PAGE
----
More than 20 organizations, brought together by The National Association of Nurse Practitioners in Women’s Health, have formed BOlder Women’s Health Coalition to address the specific health needs of aging women.
Although the number of women aged 65 and older tripled between 2005 and 2015 and will double again by 2030, there is no single group that focuses on the health and well-being of these women, according to the coalition.
“This generation of aging women deserves nothing less than our most innovative vision and actions to address their healthcare needs, advance their quality of life, and enable their ongoing contributions to a better society as they grow older,” said Heather L. Maurer, CEO of NPWH, the organizing member of the coalition. “No one organization or network is yet devoted to identifying and addressing the comprehensive medical, economic, and social challenges facing older women.
“The BOlder Women’s Health Coalition is dedicated to serving aging women and the clinicians and advocates who care for them.”
Policy, education, research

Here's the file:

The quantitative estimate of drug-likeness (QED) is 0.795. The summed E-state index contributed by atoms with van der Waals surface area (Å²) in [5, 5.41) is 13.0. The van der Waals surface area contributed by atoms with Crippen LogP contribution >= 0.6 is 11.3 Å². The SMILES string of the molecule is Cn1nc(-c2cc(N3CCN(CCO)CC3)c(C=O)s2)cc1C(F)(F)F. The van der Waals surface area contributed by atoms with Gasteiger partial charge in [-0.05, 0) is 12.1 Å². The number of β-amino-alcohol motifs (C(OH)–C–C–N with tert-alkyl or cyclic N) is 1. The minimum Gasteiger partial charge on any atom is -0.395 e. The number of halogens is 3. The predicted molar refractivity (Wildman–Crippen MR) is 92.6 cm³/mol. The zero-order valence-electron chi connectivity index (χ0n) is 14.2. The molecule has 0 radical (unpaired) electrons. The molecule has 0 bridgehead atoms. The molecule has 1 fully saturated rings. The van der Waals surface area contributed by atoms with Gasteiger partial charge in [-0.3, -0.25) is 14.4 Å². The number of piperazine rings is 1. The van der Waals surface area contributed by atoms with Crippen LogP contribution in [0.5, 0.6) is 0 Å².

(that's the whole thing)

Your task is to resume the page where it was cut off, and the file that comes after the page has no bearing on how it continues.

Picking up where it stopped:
The coalition’s focus will go beyond healthcare to concentrate on four pillars:
- Policy: Advocating for federal legislative and regulatory policies, based on current science, that benefit older women
- Clinical Education: Strengthening the knowledge of health care providers on prevention, diagnostics, and holistic treatments of older women
- Public Education: Developing greater cultural awareness of older women’s physical and mental health needs and undermining stigma and stereotypes
- Research: Promoting new medical research and approaches to research that will improve older women’s health and wellness
The website, Bolderwomenshealth.org, has resources for each of those categories that include articles, toolkits, podcasts and slide presentations.
A trailblazing generation
Aging female baby boomers represent a unique cohort of women, both in their past accomplishments and their expectations of the future.
“This generation of women approaches aging differently than their mothers and grandmothers did. At every stage of life, these trailblazers disrupted societal expectations around education, marriage, childbearing and employment,” it notes. “Many female baby boomers envision healthy aging in a way that differs from that of previous generations. They see themselves as independent, self-sufficient, and resilient, with an expectation of continuing to have fulfilling lives well into old age.
“By contrast, other boomers may face obstacles to healthy aging — specifically, health in- equities and health disparities, some of which are much more common for women than for men.”
To learn more about the BOlder Women’s Health Coalition, visit their website here.